Generation from capacity above 1.5 kW (on-grid), or 20kW (off-grid), either on the original system or on any additional capacity installed at a later date, is eligible for one (1) STC per MWh of generated power.

How demand for certificates is created

  • The SRES places a legal liability on RET liable entities an amount of small-scale technology certificates (STCs) each year. 
  • The number of STCs to be purchased is calculated using the Small-scale Technology Percentage (STP), set annually in the Regulations.
  • The STP is calculated on the estimated:
    • value, in megawatt hours, of small-scale technology certificates that will be created for the year;
    • amount of electricity that will be acquired by RET liable entities for the year; and
    • amount of all partial exemptions expected to be claimed for the year. 
  • This is done each year as, under the Act, there is no target on the number of STCs to be generated for any given year.
  • RET liable entities apply the annual STP to the total megawatt hours of relevant electricity that they acquire from relevant electricity grids. This determines how many STCs they will need to purchase for each quarter of that year.
  • The Clean Energy Regulator also provides RET liable entities with an estimate of required surrender amounts for quarters 1 – 3 of each calendar year.
  • The RET liable entity may purchase their STCs through an Agent who deals with STCs, or transactions may occur at $40 or under. There is a Government-guaranteed price of $40/STC (excl. GST) if the seller uses the STC Clearing House. However, certificates may take some time to clear, thus delaying payment to the seller.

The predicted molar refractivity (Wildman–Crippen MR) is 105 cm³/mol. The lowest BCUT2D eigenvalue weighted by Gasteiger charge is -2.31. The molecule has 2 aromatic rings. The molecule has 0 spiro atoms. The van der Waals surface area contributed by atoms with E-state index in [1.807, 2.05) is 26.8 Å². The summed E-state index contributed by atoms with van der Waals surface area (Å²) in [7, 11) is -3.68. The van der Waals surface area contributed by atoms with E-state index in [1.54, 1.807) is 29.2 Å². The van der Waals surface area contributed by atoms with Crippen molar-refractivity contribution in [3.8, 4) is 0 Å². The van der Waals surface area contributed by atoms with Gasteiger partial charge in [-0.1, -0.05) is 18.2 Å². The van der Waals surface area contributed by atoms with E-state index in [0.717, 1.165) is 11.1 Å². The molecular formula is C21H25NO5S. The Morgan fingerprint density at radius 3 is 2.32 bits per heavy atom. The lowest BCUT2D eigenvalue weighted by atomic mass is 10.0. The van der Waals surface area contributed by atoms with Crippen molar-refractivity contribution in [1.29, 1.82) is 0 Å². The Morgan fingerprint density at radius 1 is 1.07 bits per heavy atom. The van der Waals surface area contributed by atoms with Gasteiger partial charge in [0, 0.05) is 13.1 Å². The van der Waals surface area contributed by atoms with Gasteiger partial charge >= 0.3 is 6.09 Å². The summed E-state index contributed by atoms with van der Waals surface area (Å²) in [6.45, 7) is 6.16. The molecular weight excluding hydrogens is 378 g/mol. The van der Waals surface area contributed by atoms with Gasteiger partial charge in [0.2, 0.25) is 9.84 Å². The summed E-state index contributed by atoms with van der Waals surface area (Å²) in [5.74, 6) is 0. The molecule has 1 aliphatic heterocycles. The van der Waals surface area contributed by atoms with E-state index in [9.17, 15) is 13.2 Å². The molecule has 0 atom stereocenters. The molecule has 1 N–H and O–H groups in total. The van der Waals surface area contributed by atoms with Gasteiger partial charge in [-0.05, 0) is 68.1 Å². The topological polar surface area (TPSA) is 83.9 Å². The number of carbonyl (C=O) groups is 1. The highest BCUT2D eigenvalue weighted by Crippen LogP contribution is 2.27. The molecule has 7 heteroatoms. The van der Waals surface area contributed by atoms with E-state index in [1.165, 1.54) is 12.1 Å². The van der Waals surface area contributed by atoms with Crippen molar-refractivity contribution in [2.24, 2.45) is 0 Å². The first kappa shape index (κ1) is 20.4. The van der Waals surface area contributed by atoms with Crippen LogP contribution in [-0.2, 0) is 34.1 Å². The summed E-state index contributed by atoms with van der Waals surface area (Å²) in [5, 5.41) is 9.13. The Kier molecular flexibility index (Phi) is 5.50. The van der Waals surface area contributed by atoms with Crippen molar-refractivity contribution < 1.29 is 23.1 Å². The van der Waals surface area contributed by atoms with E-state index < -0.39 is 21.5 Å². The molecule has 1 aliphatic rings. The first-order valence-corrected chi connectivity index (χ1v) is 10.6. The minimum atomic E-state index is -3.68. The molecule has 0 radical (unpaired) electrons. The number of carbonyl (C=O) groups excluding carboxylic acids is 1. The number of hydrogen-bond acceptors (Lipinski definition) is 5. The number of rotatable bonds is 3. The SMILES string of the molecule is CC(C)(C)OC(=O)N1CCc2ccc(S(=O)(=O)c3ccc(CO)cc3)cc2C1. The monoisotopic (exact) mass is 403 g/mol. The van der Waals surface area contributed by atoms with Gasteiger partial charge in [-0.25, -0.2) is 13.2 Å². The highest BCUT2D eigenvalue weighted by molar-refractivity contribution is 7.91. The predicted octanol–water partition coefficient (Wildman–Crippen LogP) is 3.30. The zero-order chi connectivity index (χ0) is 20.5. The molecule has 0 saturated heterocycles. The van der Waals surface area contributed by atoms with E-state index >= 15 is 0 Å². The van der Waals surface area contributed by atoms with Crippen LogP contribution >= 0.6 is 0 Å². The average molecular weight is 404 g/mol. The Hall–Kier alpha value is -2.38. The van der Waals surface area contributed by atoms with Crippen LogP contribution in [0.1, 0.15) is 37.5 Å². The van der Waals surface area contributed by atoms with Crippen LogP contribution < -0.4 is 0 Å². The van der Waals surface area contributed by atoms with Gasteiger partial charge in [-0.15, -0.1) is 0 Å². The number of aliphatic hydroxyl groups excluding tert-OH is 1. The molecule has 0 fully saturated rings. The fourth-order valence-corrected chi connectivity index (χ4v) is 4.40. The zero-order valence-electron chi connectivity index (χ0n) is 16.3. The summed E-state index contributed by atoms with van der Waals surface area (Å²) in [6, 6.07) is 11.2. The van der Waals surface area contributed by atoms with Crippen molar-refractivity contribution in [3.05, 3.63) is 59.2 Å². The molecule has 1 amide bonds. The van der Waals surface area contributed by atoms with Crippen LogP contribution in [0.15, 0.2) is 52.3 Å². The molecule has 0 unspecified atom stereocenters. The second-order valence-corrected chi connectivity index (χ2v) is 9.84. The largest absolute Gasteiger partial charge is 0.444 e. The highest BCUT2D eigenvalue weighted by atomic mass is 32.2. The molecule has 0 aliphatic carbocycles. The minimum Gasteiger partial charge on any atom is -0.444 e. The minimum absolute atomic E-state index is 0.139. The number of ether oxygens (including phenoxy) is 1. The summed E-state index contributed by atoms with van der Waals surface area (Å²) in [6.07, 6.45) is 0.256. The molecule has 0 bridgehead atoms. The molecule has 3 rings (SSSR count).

Image of the STC market

Certificate surrender

  • RET liable entities must surrender to the Clean Energy Regulator the STCs that they have purchased during the year to prove they have met their required surrender amount. 
  • When certificates are surrendered, they are marked as invalid in the REC Registry. They cannot any longer be sold, traded, or purchased. 
  • RET liable entities need to surrender STCs in April, July, October and February of each calendar year, to meet their quarterly liability requirements. 
  • If a RET liable entity does not surrender its required number of STCs in a quarter, it will be liable to pay a shortfall charge, currently set at $65 per STC not surrendered. 
  • Owners of STCs may also voluntarily surrender their STCs at any time. Any person with STCs registered to them in the REC Registry can voluntarily surrender their STCs; this includes owners, Agents, and RET liable entities.
  • RET Liable entities may voluntarily surrender STCs separately to their mandatory liability set by the STP. For example, when a householder opts to use electricity from renewable energy sources the liable entity can buy certificates equivalent to the householder’s electricity usage and voluntarily surrender these certificates to the Clean Energy Regulator. 
  • Voluntary surrender creates further demand in the market for renewable energy, over and above the mandated requirement.

What is the purpose of the schemes?

The schemes aim to:

  • encourage the additional generation of electricity from renewable sources;
  • reduce emissions of greenhouse gases in the electricity sector; and
  • ensure that renewable energy sources are ecologically sustainable.

This is achieved by: